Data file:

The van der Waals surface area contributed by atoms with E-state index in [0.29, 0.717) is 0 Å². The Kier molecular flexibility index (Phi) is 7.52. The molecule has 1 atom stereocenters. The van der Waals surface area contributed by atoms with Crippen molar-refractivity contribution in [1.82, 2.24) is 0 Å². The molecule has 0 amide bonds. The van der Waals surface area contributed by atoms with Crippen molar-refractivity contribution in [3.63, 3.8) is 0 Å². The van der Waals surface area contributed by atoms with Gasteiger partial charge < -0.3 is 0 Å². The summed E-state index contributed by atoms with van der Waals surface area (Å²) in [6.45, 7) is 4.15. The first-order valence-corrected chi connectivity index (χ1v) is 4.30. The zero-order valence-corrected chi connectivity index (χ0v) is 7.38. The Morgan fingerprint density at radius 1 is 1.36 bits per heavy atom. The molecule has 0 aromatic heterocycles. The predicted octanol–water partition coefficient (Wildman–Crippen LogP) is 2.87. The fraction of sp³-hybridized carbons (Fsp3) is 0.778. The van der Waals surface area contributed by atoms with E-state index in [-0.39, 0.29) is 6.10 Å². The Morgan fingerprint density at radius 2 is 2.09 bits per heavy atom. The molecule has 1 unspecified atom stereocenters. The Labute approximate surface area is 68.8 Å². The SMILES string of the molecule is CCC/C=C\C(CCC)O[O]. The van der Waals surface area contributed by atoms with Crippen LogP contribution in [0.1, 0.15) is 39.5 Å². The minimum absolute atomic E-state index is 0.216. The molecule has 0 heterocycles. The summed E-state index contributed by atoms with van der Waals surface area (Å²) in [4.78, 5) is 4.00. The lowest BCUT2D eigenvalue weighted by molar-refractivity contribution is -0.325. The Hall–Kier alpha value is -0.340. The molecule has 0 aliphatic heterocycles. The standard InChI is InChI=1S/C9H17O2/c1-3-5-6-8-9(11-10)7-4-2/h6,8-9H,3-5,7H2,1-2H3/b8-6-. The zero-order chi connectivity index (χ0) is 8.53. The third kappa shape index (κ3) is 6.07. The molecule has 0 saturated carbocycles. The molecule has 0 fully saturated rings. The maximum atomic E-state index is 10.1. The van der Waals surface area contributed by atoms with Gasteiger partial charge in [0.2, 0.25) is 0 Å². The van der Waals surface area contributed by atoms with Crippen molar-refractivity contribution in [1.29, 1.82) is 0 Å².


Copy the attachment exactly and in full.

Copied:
The van der Waals surface area contributed by atoms with E-state index in [0.29, 0.717) is 0 Å². The Kier molecular flexibility index (Phi) is 7.52. The molecule has 1 atom stereocenters. The van der Waals surface area contributed by atoms with Crippen molar-refractivity contribution in [1.82, 2.24) is 0 Å². The molecule has 0 amide bonds. The van der Waals surface area contributed by atoms with Crippen molar-refractivity contribution in [3.63, 3.8) is 0 Å². The van der Waals surface area contributed by atoms with Gasteiger partial charge < -0.3 is 0 Å². The summed E-state index contributed by atoms with van der Waals surface area (Å²) in [6.45, 7) is 4.15. The first-order valence-corrected chi connectivity index (χ1v) is 4.30. The zero-order valence-corrected chi connectivity index (χ0v) is 7.38. The Morgan fingerprint density at radius 1 is 1.36 bits per heavy atom. The molecule has 0 aromatic heterocycles. The predicted octanol–water partition coefficient (Wildman–Crippen LogP) is 2.87. The fraction of sp³-hybridized carbons (Fsp3) is 0.778. The van der Waals surface area contributed by atoms with E-state index in [-0.39, 0.29) is 6.10 Å². The Morgan fingerprint density at radius 2 is 2.09 bits per heavy atom. The molecule has 1 unspecified atom stereocenters. The Labute approximate surface area is 68.8 Å². The SMILES string of the molecule is CCC/C=C\C(CCC)O[O]. The van der Waals surface area contributed by atoms with Crippen LogP contribution in [0.1, 0.15) is 39.5 Å². The minimum absolute atomic E-state index is 0.216. The molecule has 0 heterocycles. The summed E-state index contributed by atoms with van der Waals surface area (Å²) in [4.78, 5) is 4.00. The lowest BCUT2D eigenvalue weighted by molar-refractivity contribution is -0.325. The Hall–Kier alpha value is -0.340. The molecule has 0 aliphatic heterocycles. The standard InChI is InChI=1S/C9H17O2/c1-3-5-6-8-9(11-10)7-4-2/h6,8-9H,3-5,7H2,1-2H3/b8-6-. The zero-order chi connectivity index (χ0) is 8.53. The third kappa shape index (κ3) is 6.07. The molecule has 0 saturated carbocycles. The molecule has 0 fully saturated rings. The maximum atomic E-state index is 10.1. The van der Waals surface area contributed by atoms with Gasteiger partial charge in [0.2, 0.25) is 0 Å². The van der Waals surface area contributed by atoms with Crippen molar-refractivity contribution in [1.29, 1.82) is 0 Å².